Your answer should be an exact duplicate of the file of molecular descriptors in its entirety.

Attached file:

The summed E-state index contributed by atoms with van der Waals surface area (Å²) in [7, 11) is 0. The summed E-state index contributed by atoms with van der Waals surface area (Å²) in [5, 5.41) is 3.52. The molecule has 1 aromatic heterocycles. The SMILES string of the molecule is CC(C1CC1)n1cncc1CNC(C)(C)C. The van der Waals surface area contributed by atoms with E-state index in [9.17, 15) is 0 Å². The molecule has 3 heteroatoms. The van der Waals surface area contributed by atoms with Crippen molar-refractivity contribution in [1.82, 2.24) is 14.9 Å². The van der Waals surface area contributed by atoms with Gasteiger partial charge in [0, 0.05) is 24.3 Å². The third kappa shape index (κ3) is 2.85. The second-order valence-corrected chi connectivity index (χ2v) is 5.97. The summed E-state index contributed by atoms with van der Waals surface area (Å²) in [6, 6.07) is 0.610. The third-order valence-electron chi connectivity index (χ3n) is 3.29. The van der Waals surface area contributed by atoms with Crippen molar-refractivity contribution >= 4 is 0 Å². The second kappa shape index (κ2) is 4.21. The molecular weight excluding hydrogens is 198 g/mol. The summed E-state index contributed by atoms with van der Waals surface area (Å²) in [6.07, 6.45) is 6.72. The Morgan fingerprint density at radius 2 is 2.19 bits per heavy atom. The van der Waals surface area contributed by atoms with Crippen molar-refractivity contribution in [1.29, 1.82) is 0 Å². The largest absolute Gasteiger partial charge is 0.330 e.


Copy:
The summed E-state index contributed by atoms with van der Waals surface area (Å²) in [7, 11) is 0. The summed E-state index contributed by atoms with van der Waals surface area (Å²) in [5, 5.41) is 3.52. The molecule has 1 aromatic heterocycles. The SMILES string of the molecule is CC(C1CC1)n1cncc1CNC(C)(C)C. The van der Waals surface area contributed by atoms with E-state index in [9.17, 15) is 0 Å². The molecule has 3 heteroatoms. The van der Waals surface area contributed by atoms with Crippen molar-refractivity contribution in [1.82, 2.24) is 14.9 Å². The van der Waals surface area contributed by atoms with Gasteiger partial charge in [0, 0.05) is 24.3 Å². The third kappa shape index (κ3) is 2.85. The second-order valence-corrected chi connectivity index (χ2v) is 5.97. The summed E-state index contributed by atoms with van der Waals surface area (Å²) in [6, 6.07) is 0.610. The third-order valence-electron chi connectivity index (χ3n) is 3.29. The van der Waals surface area contributed by atoms with Crippen molar-refractivity contribution >= 4 is 0 Å². The second kappa shape index (κ2) is 4.21. The molecular weight excluding hydrogens is 198 g/mol. The summed E-state index contributed by atoms with van der Waals surface area (Å²) in [6.07, 6.45) is 6.72. The Morgan fingerprint density at radius 2 is 2.19 bits per heavy atom. The van der Waals surface area contributed by atoms with Crippen molar-refractivity contribution in [1.29, 1.82) is 0 Å². The largest absolute Gasteiger partial charge is 0.330 e.